Ecuador Constitutional Court Lets Lasso Impeachment Proceed

Ecuador’s bonds slumped after the Constitutional Court said late Wednesday it will allow the congressional impeachment trial of President Guillermo Lasso to go ahead.

(Bloomberg) — Ecuador’s bonds slumped after the Constitutional Court said late Wednesday it will allow the congressional impeachment trial of President Guillermo Lasso to go ahead.

Judges voted 6-3 to clear the way for the National Assembly to seek to remove one of Latin America’s few market-friendly presidents from office less than halfway into his four-year term, the court said in a statement.

“Despite expert views that the allegations did not meet the legal and constitutional requirements, the court succumbed to pressures for a political as opposed to a technical decision,” said Siobhan Morden, managing director of Latin America fixed income strategy at Santander, via email.

An opposition coalition of left-wing supporters of former President Rafael Correa, the conservative Social Christian Party and dissidents of center-left parties accuse Lasso of having negligently allowed corruption in the public administration.

Lasso has called the accusations unfounded and says they fail to meet legal grounds to impeach him. His administration said in a statement overnight that it respected the court, but disagreed with the ruling. 

“This decision in no way validates the arguments made by the legislature against the president,” according to the statement, which cited errors and changes in the impeachment documents.

The first attempt to remove Lasso last June amid a violent Indigenous uprising obtained 80 votes. The legislature needs the votes of 92 of 137 lawmakers to replace him with Vice President Alfredo Borrero.

This time, “obtaining court consent is a key milestone in the process which markedly increases the likelihood of the impeachment being approved by the National Assembly,” said Barclays analyst Alejandro Arreaza in a note.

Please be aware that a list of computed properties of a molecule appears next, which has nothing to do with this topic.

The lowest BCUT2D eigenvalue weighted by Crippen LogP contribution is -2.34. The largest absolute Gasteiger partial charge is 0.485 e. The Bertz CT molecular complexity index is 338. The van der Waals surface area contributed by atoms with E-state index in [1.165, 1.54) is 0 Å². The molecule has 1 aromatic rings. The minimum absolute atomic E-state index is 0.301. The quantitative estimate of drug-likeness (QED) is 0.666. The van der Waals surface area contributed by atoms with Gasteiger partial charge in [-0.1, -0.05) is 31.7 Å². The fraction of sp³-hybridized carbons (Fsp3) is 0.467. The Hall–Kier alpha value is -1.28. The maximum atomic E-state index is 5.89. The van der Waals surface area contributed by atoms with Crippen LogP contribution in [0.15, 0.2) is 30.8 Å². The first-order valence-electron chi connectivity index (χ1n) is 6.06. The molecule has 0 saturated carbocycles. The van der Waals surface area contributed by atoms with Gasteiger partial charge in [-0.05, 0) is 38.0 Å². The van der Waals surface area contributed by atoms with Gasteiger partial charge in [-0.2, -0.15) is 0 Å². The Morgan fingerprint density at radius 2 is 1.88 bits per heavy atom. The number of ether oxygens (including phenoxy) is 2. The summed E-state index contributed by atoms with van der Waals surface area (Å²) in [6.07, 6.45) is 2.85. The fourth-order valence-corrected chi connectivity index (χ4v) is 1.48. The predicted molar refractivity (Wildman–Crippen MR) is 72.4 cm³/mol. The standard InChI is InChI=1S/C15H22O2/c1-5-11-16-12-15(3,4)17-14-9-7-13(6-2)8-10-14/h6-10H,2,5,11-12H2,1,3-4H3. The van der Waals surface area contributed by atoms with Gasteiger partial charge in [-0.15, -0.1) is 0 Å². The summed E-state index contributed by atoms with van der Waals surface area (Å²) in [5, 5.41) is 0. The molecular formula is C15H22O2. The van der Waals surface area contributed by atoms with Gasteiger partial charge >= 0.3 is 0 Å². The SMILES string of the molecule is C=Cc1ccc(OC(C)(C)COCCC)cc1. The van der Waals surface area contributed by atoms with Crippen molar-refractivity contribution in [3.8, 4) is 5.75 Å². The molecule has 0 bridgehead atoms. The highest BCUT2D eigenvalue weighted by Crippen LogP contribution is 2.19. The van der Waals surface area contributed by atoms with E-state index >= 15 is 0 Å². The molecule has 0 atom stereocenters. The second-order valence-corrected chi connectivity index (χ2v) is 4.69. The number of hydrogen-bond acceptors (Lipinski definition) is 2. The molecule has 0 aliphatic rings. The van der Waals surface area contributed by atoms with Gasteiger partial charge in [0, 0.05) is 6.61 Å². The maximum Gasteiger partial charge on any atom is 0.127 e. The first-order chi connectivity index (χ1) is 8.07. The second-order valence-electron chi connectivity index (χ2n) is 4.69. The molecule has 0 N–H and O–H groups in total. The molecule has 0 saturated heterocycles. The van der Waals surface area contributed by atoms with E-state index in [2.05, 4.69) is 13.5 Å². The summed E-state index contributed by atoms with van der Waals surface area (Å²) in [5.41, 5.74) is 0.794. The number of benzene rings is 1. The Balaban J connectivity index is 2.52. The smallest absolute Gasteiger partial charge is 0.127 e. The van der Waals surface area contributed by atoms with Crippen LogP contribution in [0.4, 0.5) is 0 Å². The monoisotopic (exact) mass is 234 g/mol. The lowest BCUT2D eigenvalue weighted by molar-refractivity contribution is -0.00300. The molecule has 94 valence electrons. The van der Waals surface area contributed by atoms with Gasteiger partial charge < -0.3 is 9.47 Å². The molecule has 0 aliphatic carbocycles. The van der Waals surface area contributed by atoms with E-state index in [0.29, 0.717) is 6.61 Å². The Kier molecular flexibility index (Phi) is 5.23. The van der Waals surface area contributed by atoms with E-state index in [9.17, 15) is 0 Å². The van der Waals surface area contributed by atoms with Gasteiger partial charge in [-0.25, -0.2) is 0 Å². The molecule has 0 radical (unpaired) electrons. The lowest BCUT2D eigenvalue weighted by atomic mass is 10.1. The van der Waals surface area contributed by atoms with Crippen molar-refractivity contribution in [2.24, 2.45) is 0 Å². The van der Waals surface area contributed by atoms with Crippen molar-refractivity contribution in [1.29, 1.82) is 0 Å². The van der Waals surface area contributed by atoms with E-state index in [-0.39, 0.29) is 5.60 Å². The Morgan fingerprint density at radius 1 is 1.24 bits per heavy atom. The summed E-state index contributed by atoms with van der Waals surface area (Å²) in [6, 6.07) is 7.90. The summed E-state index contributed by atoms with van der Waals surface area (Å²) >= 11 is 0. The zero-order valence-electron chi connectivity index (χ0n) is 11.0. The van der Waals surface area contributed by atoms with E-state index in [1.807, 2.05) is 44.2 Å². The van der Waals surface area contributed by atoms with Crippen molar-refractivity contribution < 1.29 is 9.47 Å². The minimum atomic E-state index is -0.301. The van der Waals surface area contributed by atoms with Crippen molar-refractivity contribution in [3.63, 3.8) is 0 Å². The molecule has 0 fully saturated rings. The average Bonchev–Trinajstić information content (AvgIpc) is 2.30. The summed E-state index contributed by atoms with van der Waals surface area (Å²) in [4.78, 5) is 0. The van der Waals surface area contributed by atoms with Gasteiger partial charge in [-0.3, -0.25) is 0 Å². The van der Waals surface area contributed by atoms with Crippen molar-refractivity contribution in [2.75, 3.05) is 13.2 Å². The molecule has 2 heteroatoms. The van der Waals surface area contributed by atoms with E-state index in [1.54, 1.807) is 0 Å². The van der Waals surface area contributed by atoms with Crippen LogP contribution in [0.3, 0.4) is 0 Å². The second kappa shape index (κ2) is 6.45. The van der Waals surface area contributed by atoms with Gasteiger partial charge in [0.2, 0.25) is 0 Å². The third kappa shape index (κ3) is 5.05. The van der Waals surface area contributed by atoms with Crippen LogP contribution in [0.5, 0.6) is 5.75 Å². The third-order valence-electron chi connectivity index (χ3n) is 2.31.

The nation’s dollar notes due in 2030 were the worst-performing in emerging markets on Thursday, according to data compiled from a Bloomberg index. The debt slumped by nearly 4 cents to 44 cents, the lowest in almost six months. 

Investors demand an extra 19 percentage points in yield over comparable US Treasuries to hold the sovereign notes, according to JPMorgan Chase & Co. data — far past the threshold for debt to be considered in distress. 

Lasso can step in at any moment to dissolve the legislature, putting lawmakers’ jobs on the line as the decision would trigger early elections. 

Juan Fernando Flores, the leader of the president’s CREO party in congress, said Tuesday that Lasso’s priority would be to defend himself from the accusations rather than shutting the congress. The whole impeachment process will take at least 45 days, he added.

If Lasso were to dissolve the National Assembly, he would be allowed to govern by executive decree, subject to review by the Constitutional Court. The hostile opposition has blocked most of his initiatives, including his attempts to attract more foreign investment through legal reforms. 

The impeachment vote “will not happen if President Lasso thinks he will lose,” said Santander’s Morden, who said governing via decree would afford the leader more flexibility in his policymaking.

Indigenous leaders have warned they could take to the streets again if Lasso were to close the parliament. A March opinion survey by pollster Click Report said most voters rejected prominent politicians including Lasso, Correa, PSC leader Jaime Nebot and Leonidas Iza, president of CONAIE, Ecuador’s biggest Indigenous organization, by wide majorities.

(Adds bond pricing and analyst comments throughout. Adds statement from presidency in fifth and sixth paragraphs.)

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